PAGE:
Empty streets of Casablanca

This might be my most-said sentence these days, when it’s all over, when we can return to normality, when all this madness settles down…

To tell the truth, I have no clue when it will be. I am usually a kind of control-freak, which is difficult in Morocco. You don’t easily get over habits deeply ingrained by twenty years of working with German people…

These past months, I learned to let it go, and accept that no real plan could be done, no decision could be taken based on accurate predictions. Tangier is confined, Tangier is open again, flights are cancelled, new flights are scheduled and cancelled again…

I learned to say “Inch Allah” and deeply mean it, when most of Moroccans around me forget it and can’t stand any more to be prisoners in their own country or stranded in a foreign country.

It is difficult to advise my customers.

When they are not residents, should they leave Morocco and try to come back, no one really knows when ? Should they apply for an extension visa ? Or for the residency card that becomes as coveted as a green card ?

Will their business still be viable in the future ? We can foresee a long and difficult crisis, but you have companies that succeed even in such conditions.

One has to be very careful and spend as little as possible. Which is always the case, by the way.

Business conditions are changing very quickly ; the Moroccan government decided a high increase of customs tariffs on certain products. That’s an emergency measure, but it does not mean Moroccan industry will be able to quickly adapt and replace these imported products. Sometimes the know-how is not there, sometimes the money.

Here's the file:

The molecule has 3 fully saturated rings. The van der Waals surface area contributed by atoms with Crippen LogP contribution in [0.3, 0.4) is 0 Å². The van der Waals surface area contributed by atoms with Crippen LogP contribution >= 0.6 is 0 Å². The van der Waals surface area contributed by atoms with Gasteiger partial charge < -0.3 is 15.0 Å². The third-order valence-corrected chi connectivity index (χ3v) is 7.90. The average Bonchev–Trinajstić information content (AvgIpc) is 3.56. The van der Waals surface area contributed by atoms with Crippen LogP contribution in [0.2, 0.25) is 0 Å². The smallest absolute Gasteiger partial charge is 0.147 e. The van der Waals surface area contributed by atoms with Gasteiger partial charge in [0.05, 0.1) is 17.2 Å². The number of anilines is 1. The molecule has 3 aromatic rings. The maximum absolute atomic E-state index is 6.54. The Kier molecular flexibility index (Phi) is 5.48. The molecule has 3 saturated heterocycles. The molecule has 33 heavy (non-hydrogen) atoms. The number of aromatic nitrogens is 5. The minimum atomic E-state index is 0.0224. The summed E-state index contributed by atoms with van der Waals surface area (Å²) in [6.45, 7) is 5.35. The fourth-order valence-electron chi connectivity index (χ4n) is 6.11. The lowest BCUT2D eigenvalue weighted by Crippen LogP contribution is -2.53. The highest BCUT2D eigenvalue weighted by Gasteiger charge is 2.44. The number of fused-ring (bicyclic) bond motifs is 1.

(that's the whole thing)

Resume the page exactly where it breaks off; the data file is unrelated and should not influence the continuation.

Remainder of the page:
Tourism, that was a key activity, is agonizing. Driss Benhima, former CEO of Royal Air Maroc said he is positive tourism will start again, in one or two years. Add another one at least.

When all this is over, when we enjoy again the beaches and bar terraces without wearing a mask, when we can plan a week-end in Marrakesh without asking for a authorization, when Morocco will welcome millions of tourists again, will it be just a nightmare, or will it have taught us something ?

Don’t take anything for granted

Be adaptable, have safety savings, and always have a plan B.

The first time I heard this sentence was in Africa, in Livingstone, nearby Victoria Falls. Someone explained me he chose to live there

because you have four countries with common borders, you can always go somewhere else if there is a problem. One always need a plan B in Africa.

The whole world is like Africa. Morocco, in Africa, manages the pandemic better than many “more developed countries” in the old world. Will the country also manage it’s economy better and be able to provide for all unemployed ?

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